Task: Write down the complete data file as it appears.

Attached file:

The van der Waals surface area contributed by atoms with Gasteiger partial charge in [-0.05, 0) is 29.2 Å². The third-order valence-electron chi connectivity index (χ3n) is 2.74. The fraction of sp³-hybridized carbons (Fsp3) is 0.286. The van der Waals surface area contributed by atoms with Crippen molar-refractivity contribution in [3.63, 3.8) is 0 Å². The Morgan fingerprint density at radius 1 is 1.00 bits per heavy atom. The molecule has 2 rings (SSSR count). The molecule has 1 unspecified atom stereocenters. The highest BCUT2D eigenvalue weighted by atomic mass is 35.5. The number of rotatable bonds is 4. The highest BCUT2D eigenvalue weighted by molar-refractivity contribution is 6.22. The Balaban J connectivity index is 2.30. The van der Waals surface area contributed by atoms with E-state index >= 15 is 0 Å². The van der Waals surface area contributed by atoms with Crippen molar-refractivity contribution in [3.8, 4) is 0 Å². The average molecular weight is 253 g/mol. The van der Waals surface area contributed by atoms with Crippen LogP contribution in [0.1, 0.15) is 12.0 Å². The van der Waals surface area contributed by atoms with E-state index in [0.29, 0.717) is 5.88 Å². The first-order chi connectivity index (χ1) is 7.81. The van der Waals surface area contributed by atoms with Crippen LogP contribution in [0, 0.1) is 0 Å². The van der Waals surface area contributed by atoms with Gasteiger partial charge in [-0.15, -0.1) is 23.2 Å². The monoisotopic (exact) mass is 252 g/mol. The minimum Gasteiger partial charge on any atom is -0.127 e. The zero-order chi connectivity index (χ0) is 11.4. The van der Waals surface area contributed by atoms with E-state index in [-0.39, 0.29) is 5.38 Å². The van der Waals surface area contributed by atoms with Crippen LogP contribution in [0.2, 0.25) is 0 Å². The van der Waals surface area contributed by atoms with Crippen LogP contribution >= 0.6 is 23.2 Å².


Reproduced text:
The van der Waals surface area contributed by atoms with Gasteiger partial charge in [-0.05, 0) is 29.2 Å². The third-order valence-electron chi connectivity index (χ3n) is 2.74. The fraction of sp³-hybridized carbons (Fsp3) is 0.286. The van der Waals surface area contributed by atoms with Crippen molar-refractivity contribution in [3.63, 3.8) is 0 Å². The Morgan fingerprint density at radius 1 is 1.00 bits per heavy atom. The molecule has 2 rings (SSSR count). The molecule has 1 unspecified atom stereocenters. The highest BCUT2D eigenvalue weighted by atomic mass is 35.5. The number of rotatable bonds is 4. The highest BCUT2D eigenvalue weighted by molar-refractivity contribution is 6.22. The Balaban J connectivity index is 2.30. The van der Waals surface area contributed by atoms with E-state index >= 15 is 0 Å². The van der Waals surface area contributed by atoms with Crippen molar-refractivity contribution in [3.8, 4) is 0 Å². The average molecular weight is 253 g/mol. The van der Waals surface area contributed by atoms with Crippen LogP contribution in [0.1, 0.15) is 12.0 Å². The van der Waals surface area contributed by atoms with E-state index in [0.29, 0.717) is 5.88 Å². The first-order chi connectivity index (χ1) is 7.81. The van der Waals surface area contributed by atoms with Crippen LogP contribution in [0, 0.1) is 0 Å². The van der Waals surface area contributed by atoms with Gasteiger partial charge in [-0.15, -0.1) is 23.2 Å². The monoisotopic (exact) mass is 252 g/mol. The minimum Gasteiger partial charge on any atom is -0.127 e. The zero-order chi connectivity index (χ0) is 11.4. The van der Waals surface area contributed by atoms with E-state index in [-0.39, 0.29) is 5.38 Å². The van der Waals surface area contributed by atoms with Crippen LogP contribution in [0.2, 0.25) is 0 Å². The van der Waals surface area contributed by atoms with Crippen LogP contribution >= 0.6 is 23.2 Å².